The FAO estimates that the global population will reach 9.7 billion people by 2050. Population growth puts additional stress on the global environment and accentuates the vulnerability of future food security.
With increasing urbanisation, limited resources and climate change, meeting the future demand for food – especially sources of protein – is a global challenge. Presently, most people in Western countries get their protein primarily from meat - one of the most environmentally damaging behaviours.
Go vegan? That’s a bit drastic for a lot of people, and is not necessarily the best solution for your health or the environment. We've discovered an alternative! An alternative that is rich in protein, vitamins and minerals without destroying the environment.
Edible insects are a viable solution to tackling climate change as well as the global food crisis. Here are the most important facts why we should all start eating insects to save the planet.
1. Crickets require 12 times less feed than cattle to produce the same amount of protein
It is intuition that an insect consumes less than a chicken, a pig or a cow - they are tiny! However, interestingly insects actually also consume much less per unit body mass than other livestock, this is referred to as the feed conversion ratio.
The consumption of insects leads to less waste: 80% of a cricket is edible and digestible whereas this number drops to 55% for chickens and pigs, and further to only 40% for cows.
This means that crickets are twice as efficient in converting feed to food as chickens, at least four times more efficient than pigs, and a huge 12 times more efficient than cattle. One reason for this is that insects are cold-blooded and do not require feed to maintain body temperature.
This graph shows the amount of feed required to produce 1kg of protein from crickets, chicken and beef.
Insects are much more water efficient than any other source of protein. If a family replaced the beef in one meal every week with insects they would save close to ONE MILLION litres of water in a year.
Amazingly insects require even less water than soya beans, and many other pulses and nuts.
Modern agriculture currently drains 70% of all our fresh water resources. Water has already become a scare resource in many parts of the world, and it is estimated that by 2025 64% of the global population is expected to live in water-stressed basins. The increasing demands placed on the global water supply threaten biodiversity, food production and other vital human and environmental requirements.
Water required to produce 1kg of food from crickets, chickens and beef, respectively:
3. Insect production produces 100 times less greenhouse gas emissions than beef cattle.
Livestock rearing is accountable for 18% of global greenhouse gas emissions, that is a higher share than the entire transport sector. In addition to lower greenhouse gas emissions, insects also compare favourably to other livestock in ammonia emissions (commonly known as urine and manure), which often contributes to environmental pollution such as nitrification and soil acidification.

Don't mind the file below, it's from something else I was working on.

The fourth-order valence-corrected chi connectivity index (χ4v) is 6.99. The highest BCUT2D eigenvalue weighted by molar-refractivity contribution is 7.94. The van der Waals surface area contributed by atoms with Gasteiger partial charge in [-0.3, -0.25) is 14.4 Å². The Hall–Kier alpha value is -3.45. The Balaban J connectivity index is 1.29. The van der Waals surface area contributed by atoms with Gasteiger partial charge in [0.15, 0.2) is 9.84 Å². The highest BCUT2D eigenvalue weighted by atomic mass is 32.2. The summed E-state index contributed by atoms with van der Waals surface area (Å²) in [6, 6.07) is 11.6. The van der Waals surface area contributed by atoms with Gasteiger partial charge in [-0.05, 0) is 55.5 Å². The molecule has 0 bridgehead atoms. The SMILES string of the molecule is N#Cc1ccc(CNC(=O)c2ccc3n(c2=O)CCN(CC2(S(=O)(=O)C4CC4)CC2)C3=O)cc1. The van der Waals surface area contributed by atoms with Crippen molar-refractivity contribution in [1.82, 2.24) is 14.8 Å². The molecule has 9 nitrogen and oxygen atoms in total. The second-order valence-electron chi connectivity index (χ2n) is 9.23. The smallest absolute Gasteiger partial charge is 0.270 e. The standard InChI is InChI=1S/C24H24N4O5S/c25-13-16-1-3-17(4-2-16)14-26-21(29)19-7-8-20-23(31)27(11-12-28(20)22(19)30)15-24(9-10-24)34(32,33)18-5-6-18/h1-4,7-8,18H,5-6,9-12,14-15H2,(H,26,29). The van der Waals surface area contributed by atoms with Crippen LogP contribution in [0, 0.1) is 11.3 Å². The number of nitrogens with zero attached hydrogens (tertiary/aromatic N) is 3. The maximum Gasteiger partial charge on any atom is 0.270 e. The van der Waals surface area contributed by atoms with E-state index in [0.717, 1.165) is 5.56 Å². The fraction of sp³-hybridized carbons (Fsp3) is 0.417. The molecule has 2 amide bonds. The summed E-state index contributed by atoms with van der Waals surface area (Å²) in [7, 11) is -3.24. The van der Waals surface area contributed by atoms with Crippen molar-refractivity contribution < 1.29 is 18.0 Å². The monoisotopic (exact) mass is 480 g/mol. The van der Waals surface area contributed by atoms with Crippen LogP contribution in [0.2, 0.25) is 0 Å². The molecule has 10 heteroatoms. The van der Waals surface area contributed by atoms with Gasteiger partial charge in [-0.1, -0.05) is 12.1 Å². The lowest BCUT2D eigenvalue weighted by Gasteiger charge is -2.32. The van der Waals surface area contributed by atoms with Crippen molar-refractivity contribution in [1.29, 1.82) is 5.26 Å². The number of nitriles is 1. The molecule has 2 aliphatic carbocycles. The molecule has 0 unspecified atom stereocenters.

4. No Food Waste
Another environmental benefit of insects as an alternative to livestock as a protein source is that they are able to eat almost anything and can therefore be reared sustainably on organic side streams, such as compost and organic kitchen waste (for example vegetable and fruit peel and stems). There is huge potential for insects to convert billions of tonnes of bio waste every year into feed and thereby food. Substituting conventional feed with cheaper organic side streams can also make insect farming more profitable.
Many insect species taste of what they eat, gastronomically giving numerous opportunities for developing different and exciting tastes from organic waste foods such as coffee grounds and orange peel.
5. No antibiotics!
We pump huge amounts of antibiotics and hormones into our livestock to keep them healthy and grow fat fast, in the United States livestock account for 50% of all antibiotic use. On the scale of current use this makes the meat unhealthy for consumption and risks the development of resistant strains of bacteria.
Edible insects do not need antibiotics or hormones for many reasons. Insects are evolutionarily very separate species from humans and therefore their pathogens are often not readily transferrable to humans, and insects bodies are also much less complex systems than humans or livestock, they therefore do not suffer from illness or react to hormones in the same way. The insects we use are certified and under strict regulations for safety and animal welfare, and no pesticides or antibiotics are used at any time.
6. No Pesticides!
Annually we deposit over 2 million tonnes of pesticides across the Earth in an attempt to control insects, unwanted weeds, rodents and bacteria from threatening our food supplies.
Although the use of such pesticides has some agricultural advantages such as the eradication of certain species posing a threat to crops, these few advantages are made negligible when compared with the disadvantages faced by the environment and humans. Traditional and organic methods of pest-control in agriculture include using certain types of insects as crop-protectors and guarding the farmers’ crops from unwanted invasive species. One such farmer friendly insect is the ant, historically used in Chinese orange orchards to protect the trees from other unwanted pests. Interestingly, escamoles (ant larvae and eggs) also happen to be a Mexican delicacy due to their buttery and nutty taste!
Insects could therefore be more than simply our future food source but also simultaneously a solution to our pesticide epidemic.